Nutritional Pearls: A Little Movement Yields Big Benefits

Your patient is a 42-year-old man in good health. He eats a relatively healthy diet, has no chronic conditions, and maintains a healthy weight. At a recent check-up, he mentions to you that despite knowing he lives a sedentary lifestyle (working at a desk each day and infrequently getting up to move around), he often can’t bring himself to exercise in the evenings. He tells you that because of his otherwise good health, he figures it doesn’t really matter.

How do you advise your patient?

(Answer and discussion on next page)

Dr. Gourmet is the definitive health and nutrition web resource for both physicians and patients with evidence-based resources including special diets for wafarin users, patients with GERD/acid reflux, celiac disease, type 2 diabetes, low sodium diets (1500 mg/d), and lactose intolerance.

Timothy S. Harlan, MD, is a board-certified internist and professional chef who translates the Mediterranean diet for the American kitchen with familiar, healthy recipes. He is an assistant dean for clinical services, executive director of The Goldring Center for Culinary Medicine, and associate professor of medicine at Tulane University in New Orleans.

Answer: Physical activity does not have to mean time spent in exhausting effort or at a gym.

The Research

Recently, an international team of researchers grouped together several studies of people's levels of activity that related those activity levels to the participants' overall risk of death over a designated span of time.
Unlike other research, instead of relying on people to report their own level of activity—notoriously prone to error—the authors utilized only those studies that relied on the most clinically accurate measures of activity available: accelerometers.
After identifying those eligible studies, the authors pursued the further step of requesting the original data from the studies' authors so that all of the data could be analyzed the same way.

Only 6 studies met the rigorous standards for inclusion in this meta-analysis and made their original data available to the authors: these studies utilized either the Actigraph or Actical accelerometer. Both are considered extremely clinically accurate for measurement of movement and are worn on the body in various locations. Indeed, some studies were excluded because the accelerometers were worn on parts of the body that are considered to provide less accurate measurements of overall movement.

The authors utilized a measure of total movement known as CPM (counts per minute), which allowed them to measure physical activity more holistically than using steps or heart rate alone. Thus, they could estimate total volume of physical activity, including time spent doing such mundane activities as gardening or walking through the parking lot or to the bus stop in addition to intentional exercise such as jogging or lifting weights.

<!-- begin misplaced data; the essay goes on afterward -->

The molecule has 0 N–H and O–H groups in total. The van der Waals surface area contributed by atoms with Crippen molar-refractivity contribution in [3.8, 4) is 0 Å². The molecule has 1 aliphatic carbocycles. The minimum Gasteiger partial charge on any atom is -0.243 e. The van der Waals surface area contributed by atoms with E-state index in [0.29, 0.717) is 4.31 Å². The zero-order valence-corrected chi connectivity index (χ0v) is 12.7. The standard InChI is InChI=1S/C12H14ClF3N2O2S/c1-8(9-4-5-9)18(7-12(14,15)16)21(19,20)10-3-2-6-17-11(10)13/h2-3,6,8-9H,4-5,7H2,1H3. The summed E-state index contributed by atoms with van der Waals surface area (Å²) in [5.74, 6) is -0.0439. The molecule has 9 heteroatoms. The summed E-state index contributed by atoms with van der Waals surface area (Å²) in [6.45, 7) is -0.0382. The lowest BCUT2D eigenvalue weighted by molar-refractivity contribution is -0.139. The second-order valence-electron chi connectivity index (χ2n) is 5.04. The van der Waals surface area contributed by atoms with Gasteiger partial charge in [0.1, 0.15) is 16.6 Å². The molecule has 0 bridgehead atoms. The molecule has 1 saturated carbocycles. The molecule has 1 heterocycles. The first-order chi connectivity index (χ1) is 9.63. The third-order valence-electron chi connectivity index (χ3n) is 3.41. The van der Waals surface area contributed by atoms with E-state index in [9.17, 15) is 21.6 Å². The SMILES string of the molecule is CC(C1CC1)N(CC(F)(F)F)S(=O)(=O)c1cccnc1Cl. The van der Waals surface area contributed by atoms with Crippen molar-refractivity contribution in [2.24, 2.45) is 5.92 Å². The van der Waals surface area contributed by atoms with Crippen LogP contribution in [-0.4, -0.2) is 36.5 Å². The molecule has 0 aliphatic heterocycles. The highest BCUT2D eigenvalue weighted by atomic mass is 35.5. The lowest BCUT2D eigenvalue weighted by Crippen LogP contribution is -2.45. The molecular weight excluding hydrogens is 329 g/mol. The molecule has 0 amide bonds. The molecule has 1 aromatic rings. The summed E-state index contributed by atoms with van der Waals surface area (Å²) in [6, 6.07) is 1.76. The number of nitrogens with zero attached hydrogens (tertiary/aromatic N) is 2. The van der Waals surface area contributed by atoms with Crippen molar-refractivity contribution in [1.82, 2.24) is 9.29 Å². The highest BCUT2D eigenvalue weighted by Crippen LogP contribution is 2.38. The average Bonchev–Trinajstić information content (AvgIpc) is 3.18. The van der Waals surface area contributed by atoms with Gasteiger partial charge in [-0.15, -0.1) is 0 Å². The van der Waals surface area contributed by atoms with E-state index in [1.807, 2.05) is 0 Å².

The total number of participants in this pooled study was over 36,000 men and women who were followed for at least 3 years and for as many as 14.5 years.

The authors grouped the participants' level of physical activity according to intensity and total amount of time spent at that intensity, and also kept an eye on the amount of sedentary time in each participants' life.

The Results

After breaking down the levels of total physical activity into 4 increasing levels and following adjustment for gender, education levels, body mass index, and other variables, the authors found that compared to those in the lowest level of physical activity, those in the second-to-lowest level of physical activity were still 52% less likely to die of any cause. Those in the second-to-highest quartile of physical activity were 66% less like to die of any cause, and those in the highest level were 73% less likely to die of any cause.

Struck by the incredibly large effect that moving from the lowest quartile of physical activity to the second-lowest had on participants' risk of all-cause mortality, the authors reversed their focus and analyzed the risk for 4 increasing levels of sedentary (inactive) time: compared to those who were least inactive, those in the second quartile of inactivity were 28% more likely to die of any cause, while those in the third quartile of inactivity were 71% more likely to die and those most sedentary saw their risk of death from any cause increase more than 260%.

What’s the Take Home?

This research emphasizes the importance of engaging in physical activity for overall health—indeed, by some measures being sedentary is of greater risk to your health than being clinically overweight or even obese. More importantly, however, it shows that "physical activity" does not have to mean time spent in exhausting effort or at a fancy gym (or both). Great suggestions for getting started at increasing your levels of physical activity include parking a little further away than you usually do in the parking lot, getting off one stop before your regular bus stop and walking the rest of the way, and taking the stairs for at least one floor rather than using the elevator for the entire trip.


Ekelund U, Tarp J, Steene-Johannessen J, et al. Dose-response associations between accelerometry measured physical activity and sedentary time and all cause mortality: systematic review and harmonised meta-analysis. BMJ 2019;366:l4570.